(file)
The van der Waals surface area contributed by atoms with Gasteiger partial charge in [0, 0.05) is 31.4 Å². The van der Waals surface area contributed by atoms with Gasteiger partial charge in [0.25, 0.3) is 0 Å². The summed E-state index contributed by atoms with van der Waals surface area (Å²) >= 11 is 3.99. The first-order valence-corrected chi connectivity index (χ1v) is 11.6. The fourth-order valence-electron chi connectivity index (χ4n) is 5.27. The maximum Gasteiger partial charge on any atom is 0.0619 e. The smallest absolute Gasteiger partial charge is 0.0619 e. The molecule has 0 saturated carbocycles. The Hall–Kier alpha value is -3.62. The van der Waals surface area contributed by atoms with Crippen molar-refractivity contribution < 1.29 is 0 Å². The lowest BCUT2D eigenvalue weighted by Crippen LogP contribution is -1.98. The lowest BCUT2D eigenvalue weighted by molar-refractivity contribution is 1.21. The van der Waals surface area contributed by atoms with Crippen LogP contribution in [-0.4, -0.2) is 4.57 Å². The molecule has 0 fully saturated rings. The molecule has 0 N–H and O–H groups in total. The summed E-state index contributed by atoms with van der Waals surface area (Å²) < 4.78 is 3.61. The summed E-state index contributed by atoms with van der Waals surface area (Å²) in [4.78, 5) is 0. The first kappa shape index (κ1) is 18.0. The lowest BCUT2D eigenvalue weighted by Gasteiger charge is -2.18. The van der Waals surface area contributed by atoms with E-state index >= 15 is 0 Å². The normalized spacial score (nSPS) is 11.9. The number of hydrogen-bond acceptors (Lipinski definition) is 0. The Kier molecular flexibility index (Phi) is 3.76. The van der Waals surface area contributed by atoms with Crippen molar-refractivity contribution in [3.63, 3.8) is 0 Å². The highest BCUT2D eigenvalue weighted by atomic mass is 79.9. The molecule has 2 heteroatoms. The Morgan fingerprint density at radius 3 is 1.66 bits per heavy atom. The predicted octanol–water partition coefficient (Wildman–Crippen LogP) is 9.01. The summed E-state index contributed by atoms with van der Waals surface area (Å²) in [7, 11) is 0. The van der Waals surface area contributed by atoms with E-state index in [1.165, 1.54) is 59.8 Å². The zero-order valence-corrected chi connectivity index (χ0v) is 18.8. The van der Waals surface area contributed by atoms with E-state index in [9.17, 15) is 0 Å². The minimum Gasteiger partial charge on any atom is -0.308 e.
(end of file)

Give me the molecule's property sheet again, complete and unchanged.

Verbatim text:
The van der Waals surface area contributed by atoms with Gasteiger partial charge in [0, 0.05) is 31.4 Å². The van der Waals surface area contributed by atoms with Gasteiger partial charge in [0.25, 0.3) is 0 Å². The summed E-state index contributed by atoms with van der Waals surface area (Å²) >= 11 is 3.99. The first-order valence-corrected chi connectivity index (χ1v) is 11.6. The fourth-order valence-electron chi connectivity index (χ4n) is 5.27. The maximum Gasteiger partial charge on any atom is 0.0619 e. The smallest absolute Gasteiger partial charge is 0.0619 e. The molecule has 0 saturated carbocycles. The Hall–Kier alpha value is -3.62. The van der Waals surface area contributed by atoms with Crippen molar-refractivity contribution < 1.29 is 0 Å². The lowest BCUT2D eigenvalue weighted by Crippen LogP contribution is -1.98. The lowest BCUT2D eigenvalue weighted by molar-refractivity contribution is 1.21. The van der Waals surface area contributed by atoms with Crippen LogP contribution in [-0.4, -0.2) is 4.57 Å². The molecule has 0 fully saturated rings. The molecule has 0 N–H and O–H groups in total. The summed E-state index contributed by atoms with van der Waals surface area (Å²) < 4.78 is 3.61. The summed E-state index contributed by atoms with van der Waals surface area (Å²) in [4.78, 5) is 0. The first kappa shape index (κ1) is 18.0. The lowest BCUT2D eigenvalue weighted by Gasteiger charge is -2.18. The van der Waals surface area contributed by atoms with E-state index >= 15 is 0 Å². The normalized spacial score (nSPS) is 11.9. The number of hydrogen-bond acceptors (Lipinski definition) is 0. The Kier molecular flexibility index (Phi) is 3.76. The van der Waals surface area contributed by atoms with Crippen molar-refractivity contribution in [3.63, 3.8) is 0 Å². The highest BCUT2D eigenvalue weighted by atomic mass is 79.9. The molecule has 2 heteroatoms. The Morgan fingerprint density at radius 3 is 1.66 bits per heavy atom. The predicted octanol–water partition coefficient (Wildman–Crippen LogP) is 9.01. The summed E-state index contributed by atoms with van der Waals surface area (Å²) in [7, 11) is 0. The van der Waals surface area contributed by atoms with E-state index in [1.165, 1.54) is 59.8 Å². The zero-order valence-corrected chi connectivity index (χ0v) is 18.8. The van der Waals surface area contributed by atoms with E-state index in [9.17, 15) is 0 Å². The minimum Gasteiger partial charge on any atom is -0.308 e.